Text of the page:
(ATTN: UPDATES with details in last 5 paras)
SEOUL, Nov. 29 (Yonhap) -- Hyundai Motor Group said Tuesday it has signed an initial pact with car battery maker SK On Co. to secure batteries for its dedicated electric vehicle (EV) plant in the United States.
The two South Korean companies have signed a memorandum of understanding for the supply of batteries and future business opportunities in the U.S. EV market, Hyundai Motor Group said in a statement.
Under the "strategic partnership," SK On plans to begin supplying its batteries for EVs to be built at Hyundai Motor Group Metaplant America (HMGMA) in the state of Georgia in 2025, it said.
They will discuss details such as the volume and time frame of battery supplies later, Hyundai said.
In May, Hyundai Motor Group announced it will invest US$5.54 billion to build the HMGMA to solidify its electrification push in the world's most important automobile market.
The group said actual construction on the 300,000-unit-a-year EV facility will start in the first half of next year with a goal of commencing production in the first half of 2025.
The facility will produce electric models for Hyundai Motor Co., including its luxury brand Genesis, as well as other models for its smaller affiliate Kia Corp. The new U.S. plant will be located near existing Hyundai and Kia plants in Alabama and Georgia, respectively.
Hyundai Motor and Kia, which together form the world's fifth-biggest carmaker, aim to sell a combined 3.23 million EVs, including 840,000 units in the U.S., in 2030 that will account for 12 percent of the global EV market. Their share stood at 5 percent last year.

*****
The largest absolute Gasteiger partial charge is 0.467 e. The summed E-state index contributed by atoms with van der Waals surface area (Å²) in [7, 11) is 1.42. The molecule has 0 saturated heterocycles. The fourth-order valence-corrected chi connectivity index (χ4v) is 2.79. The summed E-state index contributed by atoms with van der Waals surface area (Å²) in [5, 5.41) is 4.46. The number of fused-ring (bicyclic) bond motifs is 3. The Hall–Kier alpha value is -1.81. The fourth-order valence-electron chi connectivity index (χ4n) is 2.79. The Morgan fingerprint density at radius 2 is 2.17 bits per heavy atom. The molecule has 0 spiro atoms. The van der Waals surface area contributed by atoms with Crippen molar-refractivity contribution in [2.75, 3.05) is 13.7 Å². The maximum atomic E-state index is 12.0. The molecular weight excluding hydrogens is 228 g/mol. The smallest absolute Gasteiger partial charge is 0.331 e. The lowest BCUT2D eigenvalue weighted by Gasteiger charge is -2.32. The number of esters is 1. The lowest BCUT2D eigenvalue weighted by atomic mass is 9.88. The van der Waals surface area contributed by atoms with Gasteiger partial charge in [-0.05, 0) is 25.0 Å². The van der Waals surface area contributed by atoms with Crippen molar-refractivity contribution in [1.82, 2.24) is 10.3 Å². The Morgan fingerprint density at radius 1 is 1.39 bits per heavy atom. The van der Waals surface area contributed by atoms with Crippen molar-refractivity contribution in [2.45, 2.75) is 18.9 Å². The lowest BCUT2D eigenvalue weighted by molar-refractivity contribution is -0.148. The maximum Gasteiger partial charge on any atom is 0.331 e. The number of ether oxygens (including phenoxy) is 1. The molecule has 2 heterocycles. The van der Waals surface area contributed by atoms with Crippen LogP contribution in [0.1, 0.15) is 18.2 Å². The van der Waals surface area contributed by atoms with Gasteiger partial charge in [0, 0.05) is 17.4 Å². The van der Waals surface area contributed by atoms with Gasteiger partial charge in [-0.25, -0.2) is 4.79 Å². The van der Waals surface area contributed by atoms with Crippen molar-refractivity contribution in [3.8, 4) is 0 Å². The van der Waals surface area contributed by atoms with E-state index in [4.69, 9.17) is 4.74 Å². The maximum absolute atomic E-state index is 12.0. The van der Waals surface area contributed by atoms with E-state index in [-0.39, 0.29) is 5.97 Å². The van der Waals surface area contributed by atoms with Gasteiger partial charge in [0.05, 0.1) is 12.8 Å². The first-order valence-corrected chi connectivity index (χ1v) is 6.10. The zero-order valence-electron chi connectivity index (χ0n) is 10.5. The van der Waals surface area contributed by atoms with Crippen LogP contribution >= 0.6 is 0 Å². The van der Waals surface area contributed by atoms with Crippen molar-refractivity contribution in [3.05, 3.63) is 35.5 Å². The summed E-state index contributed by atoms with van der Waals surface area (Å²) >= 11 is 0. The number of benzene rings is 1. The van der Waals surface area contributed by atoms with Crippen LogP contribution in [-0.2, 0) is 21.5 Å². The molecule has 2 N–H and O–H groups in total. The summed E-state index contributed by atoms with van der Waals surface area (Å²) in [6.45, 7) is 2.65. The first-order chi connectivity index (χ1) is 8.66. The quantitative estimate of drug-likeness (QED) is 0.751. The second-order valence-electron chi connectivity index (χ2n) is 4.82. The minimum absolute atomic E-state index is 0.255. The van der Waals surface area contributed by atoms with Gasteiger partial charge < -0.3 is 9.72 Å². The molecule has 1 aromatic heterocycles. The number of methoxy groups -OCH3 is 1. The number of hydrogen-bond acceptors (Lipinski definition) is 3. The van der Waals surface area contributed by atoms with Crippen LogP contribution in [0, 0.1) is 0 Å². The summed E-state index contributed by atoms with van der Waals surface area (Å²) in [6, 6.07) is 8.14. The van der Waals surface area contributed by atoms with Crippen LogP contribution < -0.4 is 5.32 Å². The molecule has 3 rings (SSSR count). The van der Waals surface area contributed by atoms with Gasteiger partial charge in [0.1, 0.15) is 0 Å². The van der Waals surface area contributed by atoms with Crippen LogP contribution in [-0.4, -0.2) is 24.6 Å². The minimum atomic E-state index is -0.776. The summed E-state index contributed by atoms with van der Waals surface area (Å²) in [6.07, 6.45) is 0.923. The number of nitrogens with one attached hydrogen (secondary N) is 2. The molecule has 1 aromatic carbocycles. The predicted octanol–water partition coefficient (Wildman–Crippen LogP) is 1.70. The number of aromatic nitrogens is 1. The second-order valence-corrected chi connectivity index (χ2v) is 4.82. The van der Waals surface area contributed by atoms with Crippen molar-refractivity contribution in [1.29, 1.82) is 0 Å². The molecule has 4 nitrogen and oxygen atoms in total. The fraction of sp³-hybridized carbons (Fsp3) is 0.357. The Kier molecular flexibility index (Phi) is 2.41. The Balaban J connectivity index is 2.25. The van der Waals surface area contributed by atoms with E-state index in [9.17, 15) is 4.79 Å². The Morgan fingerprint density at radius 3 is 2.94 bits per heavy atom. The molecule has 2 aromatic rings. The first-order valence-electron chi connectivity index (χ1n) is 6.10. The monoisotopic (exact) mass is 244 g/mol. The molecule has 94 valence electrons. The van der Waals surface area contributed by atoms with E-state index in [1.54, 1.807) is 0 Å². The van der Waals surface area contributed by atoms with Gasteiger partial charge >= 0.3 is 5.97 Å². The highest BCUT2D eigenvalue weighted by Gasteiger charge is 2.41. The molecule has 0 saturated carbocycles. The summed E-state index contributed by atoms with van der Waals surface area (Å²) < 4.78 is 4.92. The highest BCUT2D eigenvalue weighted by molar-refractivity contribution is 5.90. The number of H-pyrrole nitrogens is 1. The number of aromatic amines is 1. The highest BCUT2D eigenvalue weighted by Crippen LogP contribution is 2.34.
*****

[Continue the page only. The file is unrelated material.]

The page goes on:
Hyundai Motor's EV sales figures include Genesis models.
The group said it could start producing the all-electric version of the Genesis GV70 SUV at the Alabama plant late this year, but the Hyundai IONIQ 5 and the Kia EV6 will be produced at their domestic plants for export.
Hyundai Motor plans to roll out 17 EV models by 2030, including six Genesis models, with Kia scheduled to release 14 EVs by 2027.
SK On said it expects the latest MOU to strengthen its existing partnership with Hyundai Motor Group. It supplies batteries to Hyundai Motor's all-electric IONIQ 5 and IONIQ 6 models.
The MOU is expected to help Hyundai and SK On meet the criteria of the Inflation Reduction Act (IRA), which gives up to US$7,500 in tax credits to buyers of EVs assembled only in North America.
The law requires EV batteries to be made with a certain portion of minerals mined or processed in the U.S. or countries or regions that have free trade agreements with Washington. The required portion of the components will grow to 80 percent in 2027 from 40 percent in 2023.
SK On has recently signed lithium deals with firms in Australia and Chile, both of which have FTAs with the U.S.
It currently operates seven battery plants -- one in South Korea, one in the U.S., two in Hungary and three in China. Another U.S. plant is set to begin operation in January.
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